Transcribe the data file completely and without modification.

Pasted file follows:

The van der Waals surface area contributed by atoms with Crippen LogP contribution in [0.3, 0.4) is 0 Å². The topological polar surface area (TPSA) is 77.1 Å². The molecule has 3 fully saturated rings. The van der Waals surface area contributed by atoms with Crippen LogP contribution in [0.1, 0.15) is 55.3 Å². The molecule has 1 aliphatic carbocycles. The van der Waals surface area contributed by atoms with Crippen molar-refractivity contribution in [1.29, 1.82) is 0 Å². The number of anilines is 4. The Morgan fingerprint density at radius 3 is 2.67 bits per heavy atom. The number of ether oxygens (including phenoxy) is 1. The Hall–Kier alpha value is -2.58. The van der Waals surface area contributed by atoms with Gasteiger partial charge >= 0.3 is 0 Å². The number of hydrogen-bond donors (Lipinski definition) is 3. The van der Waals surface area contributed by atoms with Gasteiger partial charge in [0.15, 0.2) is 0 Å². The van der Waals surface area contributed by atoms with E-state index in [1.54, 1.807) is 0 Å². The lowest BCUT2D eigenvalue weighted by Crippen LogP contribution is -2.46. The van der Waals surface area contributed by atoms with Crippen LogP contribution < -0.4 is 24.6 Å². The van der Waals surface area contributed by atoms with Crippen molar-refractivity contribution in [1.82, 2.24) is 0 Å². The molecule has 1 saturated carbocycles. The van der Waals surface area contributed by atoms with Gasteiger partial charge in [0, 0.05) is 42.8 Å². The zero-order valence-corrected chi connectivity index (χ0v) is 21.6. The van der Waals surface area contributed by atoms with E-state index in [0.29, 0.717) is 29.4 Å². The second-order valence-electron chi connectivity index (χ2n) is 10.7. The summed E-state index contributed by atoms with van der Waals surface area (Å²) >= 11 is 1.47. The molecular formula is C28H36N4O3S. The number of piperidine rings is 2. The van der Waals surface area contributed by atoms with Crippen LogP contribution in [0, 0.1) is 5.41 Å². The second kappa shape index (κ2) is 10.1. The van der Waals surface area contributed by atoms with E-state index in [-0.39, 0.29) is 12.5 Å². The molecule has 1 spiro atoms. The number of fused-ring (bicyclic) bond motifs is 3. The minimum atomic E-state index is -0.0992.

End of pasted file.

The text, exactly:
The van der Waals surface area contributed by atoms with Crippen LogP contribution in [0.3, 0.4) is 0 Å². The topological polar surface area (TPSA) is 77.1 Å². The molecule has 3 fully saturated rings. The van der Waals surface area contributed by atoms with Crippen LogP contribution in [0.1, 0.15) is 55.3 Å². The molecule has 1 aliphatic carbocycles. The van der Waals surface area contributed by atoms with Crippen molar-refractivity contribution in [1.29, 1.82) is 0 Å². The number of anilines is 4. The Morgan fingerprint density at radius 3 is 2.67 bits per heavy atom. The number of ether oxygens (including phenoxy) is 1. The Hall–Kier alpha value is -2.58. The van der Waals surface area contributed by atoms with Gasteiger partial charge >= 0.3 is 0 Å². The number of hydrogen-bond donors (Lipinski definition) is 3. The van der Waals surface area contributed by atoms with Gasteiger partial charge in [0.15, 0.2) is 0 Å². The van der Waals surface area contributed by atoms with E-state index in [1.54, 1.807) is 0 Å². The lowest BCUT2D eigenvalue weighted by Crippen LogP contribution is -2.46. The van der Waals surface area contributed by atoms with Crippen LogP contribution < -0.4 is 24.6 Å². The van der Waals surface area contributed by atoms with Crippen molar-refractivity contribution in [1.82, 2.24) is 0 Å². The molecule has 1 saturated carbocycles. The van der Waals surface area contributed by atoms with Gasteiger partial charge in [0, 0.05) is 42.8 Å². The zero-order valence-corrected chi connectivity index (χ0v) is 21.6. The van der Waals surface area contributed by atoms with E-state index in [0.29, 0.717) is 29.4 Å². The second-order valence-electron chi connectivity index (χ2n) is 10.7. The summed E-state index contributed by atoms with van der Waals surface area (Å²) >= 11 is 1.47. The molecular formula is C28H36N4O3S. The number of piperidine rings is 2. The van der Waals surface area contributed by atoms with Crippen LogP contribution in [0, 0.1) is 5.41 Å². The second kappa shape index (κ2) is 10.1. The van der Waals surface area contributed by atoms with E-state index in [-0.39, 0.29) is 12.5 Å². The molecule has 1 spiro atoms. The number of fused-ring (bicyclic) bond motifs is 3. The minimum atomic E-state index is -0.0992.